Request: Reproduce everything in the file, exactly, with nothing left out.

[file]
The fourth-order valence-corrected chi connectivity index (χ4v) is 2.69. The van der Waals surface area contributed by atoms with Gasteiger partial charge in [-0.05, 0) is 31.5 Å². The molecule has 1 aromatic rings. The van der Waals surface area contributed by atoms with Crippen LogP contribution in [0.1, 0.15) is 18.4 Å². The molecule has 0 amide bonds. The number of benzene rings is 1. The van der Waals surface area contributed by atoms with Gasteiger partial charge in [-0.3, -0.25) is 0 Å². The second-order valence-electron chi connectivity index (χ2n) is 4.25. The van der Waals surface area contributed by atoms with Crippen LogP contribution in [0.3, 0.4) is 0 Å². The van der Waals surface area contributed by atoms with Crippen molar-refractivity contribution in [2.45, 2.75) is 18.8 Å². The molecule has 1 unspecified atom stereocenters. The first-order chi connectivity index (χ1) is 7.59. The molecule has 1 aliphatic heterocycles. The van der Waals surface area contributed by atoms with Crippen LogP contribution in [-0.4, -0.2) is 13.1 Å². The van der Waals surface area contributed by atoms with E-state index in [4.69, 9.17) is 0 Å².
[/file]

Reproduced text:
The fourth-order valence-corrected chi connectivity index (χ4v) is 2.69. The van der Waals surface area contributed by atoms with Gasteiger partial charge in [-0.05, 0) is 31.5 Å². The molecule has 1 aromatic rings. The van der Waals surface area contributed by atoms with Crippen LogP contribution in [0.1, 0.15) is 18.4 Å². The molecule has 0 amide bonds. The number of benzene rings is 1. The van der Waals surface area contributed by atoms with Gasteiger partial charge in [-0.3, -0.25) is 0 Å². The second-order valence-electron chi connectivity index (χ2n) is 4.25. The van der Waals surface area contributed by atoms with Crippen LogP contribution in [0.3, 0.4) is 0 Å². The van der Waals surface area contributed by atoms with Crippen molar-refractivity contribution in [2.45, 2.75) is 18.8 Å². The molecule has 1 unspecified atom stereocenters. The first-order chi connectivity index (χ1) is 7.59. The molecule has 1 aliphatic heterocycles. The van der Waals surface area contributed by atoms with Crippen LogP contribution in [-0.4, -0.2) is 13.1 Å². The van der Waals surface area contributed by atoms with E-state index in [4.69, 9.17) is 0 Å².